Editorial: A gripping page turner

Editorial: A gripping page turner

The Commander saga finally reaches its conclusion

After more than a year of effort, Commander’s receivers have finally brought the company’s story to its conclusion. McGrathNicol told ARN last week it had sold-off Commander’s final business assets and was now tying up loose ends before signing off.

It has been one hell of a ride. The Commander saga had it all – from bungled acquisitions, ballooning debts, unprofitable business operations and massive staff cuts, through to poor management, cut-throat pricing and, ultimately, unsupportable operational practices.

Receivers have spent the past year pulling the company apart and offloading whatever assets they could find buyers for. And they have been reasonably successful. Notably, ASX-listed CSG picked up the bulk of Commander’s managed services business, while M2 Telecommunications Group took its SMB telco division, franchise operations and wholesale network.

There were also some disappointments along the way. Longstanding Australian PC assembler, Ipex, dwindled into the abyss after being swallowed up by Commander in 2006. In the end, receivers were unable to find a suitor and closed the doors last November.

There was also the mysterious Commander Telecom Group, a third-party consortium set-up to takeover the company’s SMB telecoms assets, which fell apart after being unable to strike a suitable commercial arrangement with receivers.

Although the receivers’ progress dominated the news for the past year, the Commander saga was already well underway in early 2006. Its decision to snatch up Volante in a hostile takeover, after months of frustrated courtship, back in April 2006 should have warned everyone that things weren’t going to be easy. The fact that Volante’s profits fell $3.5 million to $2 million in the six months prior to Commander’s attack should have also raised a red flag.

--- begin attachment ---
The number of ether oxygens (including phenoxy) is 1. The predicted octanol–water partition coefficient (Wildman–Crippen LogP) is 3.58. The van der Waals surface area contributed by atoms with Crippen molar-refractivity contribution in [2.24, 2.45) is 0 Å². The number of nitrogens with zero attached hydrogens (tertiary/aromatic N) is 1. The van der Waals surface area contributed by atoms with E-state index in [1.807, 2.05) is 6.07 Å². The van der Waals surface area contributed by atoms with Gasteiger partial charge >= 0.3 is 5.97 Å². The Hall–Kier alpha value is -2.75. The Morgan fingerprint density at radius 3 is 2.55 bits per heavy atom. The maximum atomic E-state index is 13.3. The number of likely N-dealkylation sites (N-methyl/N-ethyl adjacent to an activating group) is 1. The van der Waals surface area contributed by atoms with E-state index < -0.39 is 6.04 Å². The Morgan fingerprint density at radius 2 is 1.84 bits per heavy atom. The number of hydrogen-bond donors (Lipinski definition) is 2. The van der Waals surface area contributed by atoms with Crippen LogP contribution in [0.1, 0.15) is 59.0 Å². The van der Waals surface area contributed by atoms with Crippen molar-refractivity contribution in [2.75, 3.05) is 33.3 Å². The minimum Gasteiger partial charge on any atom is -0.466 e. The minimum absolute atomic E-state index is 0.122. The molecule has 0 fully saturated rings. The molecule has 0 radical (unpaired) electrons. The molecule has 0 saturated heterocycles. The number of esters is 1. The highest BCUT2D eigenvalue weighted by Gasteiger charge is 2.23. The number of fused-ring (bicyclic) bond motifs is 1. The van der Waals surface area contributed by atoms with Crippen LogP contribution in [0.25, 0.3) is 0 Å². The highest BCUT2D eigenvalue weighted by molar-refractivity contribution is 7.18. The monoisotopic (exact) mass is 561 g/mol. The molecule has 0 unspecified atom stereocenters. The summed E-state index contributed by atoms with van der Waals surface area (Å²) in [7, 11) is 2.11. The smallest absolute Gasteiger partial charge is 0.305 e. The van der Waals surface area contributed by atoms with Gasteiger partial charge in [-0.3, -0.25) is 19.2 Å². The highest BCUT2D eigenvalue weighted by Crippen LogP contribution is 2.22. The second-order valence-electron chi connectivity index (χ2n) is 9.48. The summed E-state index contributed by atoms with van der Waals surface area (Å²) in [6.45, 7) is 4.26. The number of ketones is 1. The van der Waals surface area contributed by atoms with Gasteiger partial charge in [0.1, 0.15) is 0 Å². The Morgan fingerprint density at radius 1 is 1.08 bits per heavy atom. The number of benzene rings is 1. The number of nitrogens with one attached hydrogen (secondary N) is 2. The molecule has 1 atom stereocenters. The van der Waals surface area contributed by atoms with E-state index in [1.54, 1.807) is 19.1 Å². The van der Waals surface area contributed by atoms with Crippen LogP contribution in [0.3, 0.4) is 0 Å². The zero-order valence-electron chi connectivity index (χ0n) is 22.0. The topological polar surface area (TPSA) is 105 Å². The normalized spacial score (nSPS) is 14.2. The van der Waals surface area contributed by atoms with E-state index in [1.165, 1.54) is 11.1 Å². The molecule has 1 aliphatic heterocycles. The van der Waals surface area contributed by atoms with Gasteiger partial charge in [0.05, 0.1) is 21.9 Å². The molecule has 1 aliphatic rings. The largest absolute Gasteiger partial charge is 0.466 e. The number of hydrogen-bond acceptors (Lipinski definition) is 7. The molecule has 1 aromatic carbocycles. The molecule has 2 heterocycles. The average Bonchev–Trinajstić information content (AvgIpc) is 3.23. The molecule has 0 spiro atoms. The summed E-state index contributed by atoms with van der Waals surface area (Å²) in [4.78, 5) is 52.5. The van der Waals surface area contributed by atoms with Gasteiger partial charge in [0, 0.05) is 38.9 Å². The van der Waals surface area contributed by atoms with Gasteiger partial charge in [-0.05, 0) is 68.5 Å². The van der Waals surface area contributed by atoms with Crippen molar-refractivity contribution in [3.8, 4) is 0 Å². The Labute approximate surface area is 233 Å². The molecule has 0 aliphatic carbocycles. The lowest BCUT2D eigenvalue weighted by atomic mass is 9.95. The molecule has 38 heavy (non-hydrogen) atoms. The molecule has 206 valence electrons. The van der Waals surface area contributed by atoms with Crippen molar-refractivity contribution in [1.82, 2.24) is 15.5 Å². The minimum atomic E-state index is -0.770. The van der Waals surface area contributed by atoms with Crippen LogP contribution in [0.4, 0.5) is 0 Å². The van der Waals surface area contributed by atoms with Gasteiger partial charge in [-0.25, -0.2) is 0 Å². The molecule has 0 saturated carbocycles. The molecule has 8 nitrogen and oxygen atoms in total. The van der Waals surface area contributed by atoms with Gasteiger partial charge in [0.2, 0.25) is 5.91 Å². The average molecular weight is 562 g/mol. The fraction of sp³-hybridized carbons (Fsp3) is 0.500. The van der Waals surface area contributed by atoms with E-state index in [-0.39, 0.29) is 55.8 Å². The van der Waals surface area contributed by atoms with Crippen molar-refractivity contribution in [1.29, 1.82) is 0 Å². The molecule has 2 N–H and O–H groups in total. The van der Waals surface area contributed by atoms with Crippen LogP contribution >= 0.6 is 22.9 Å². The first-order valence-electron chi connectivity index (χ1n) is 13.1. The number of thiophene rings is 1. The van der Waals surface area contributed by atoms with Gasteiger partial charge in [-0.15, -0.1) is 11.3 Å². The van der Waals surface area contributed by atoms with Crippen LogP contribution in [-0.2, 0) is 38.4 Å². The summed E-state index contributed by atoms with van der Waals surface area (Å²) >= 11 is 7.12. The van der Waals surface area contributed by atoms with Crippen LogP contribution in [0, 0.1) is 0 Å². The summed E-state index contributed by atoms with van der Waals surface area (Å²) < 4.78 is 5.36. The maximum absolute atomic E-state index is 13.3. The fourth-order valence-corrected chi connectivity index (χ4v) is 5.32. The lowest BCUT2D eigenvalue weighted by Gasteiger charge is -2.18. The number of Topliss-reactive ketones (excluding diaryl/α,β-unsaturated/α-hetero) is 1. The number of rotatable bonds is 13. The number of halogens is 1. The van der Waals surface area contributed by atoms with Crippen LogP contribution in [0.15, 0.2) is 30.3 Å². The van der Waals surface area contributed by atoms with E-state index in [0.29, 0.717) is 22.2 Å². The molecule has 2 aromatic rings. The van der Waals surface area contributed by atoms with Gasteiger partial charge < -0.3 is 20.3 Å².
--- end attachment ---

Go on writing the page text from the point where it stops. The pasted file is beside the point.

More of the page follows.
Then there was Commander’s crippling debt and cash flow management. Prior to receivers being appointed, debt was estimated at over $300 million. At the same time, several sources told ARN the company was selling products and services at 2 or 3 per cent margin – an unsustainable business practice that would never have generated the kind of money Commander needed to pay back creditors.

Despite a massive business restructure and exit from the IT hardware resale business, new chief, Amanda Lacaze, was unable to get the company into good enough shape to appease the banks.

While Commander showed us the dark side of the IT supplier market, there was a silver lining in the cloud. Several integrators, including Data#3, Ethan Group and Datacom, picked up business after Commander vacated their part of the market. Managed services outfits such as ASG, Logica and CSG, are securing new customers every month.

In a dynamic market like IT, shake-ups are inevitable, and there are winners and losers. Commander lost out, but plenty of others are making the story work for them.

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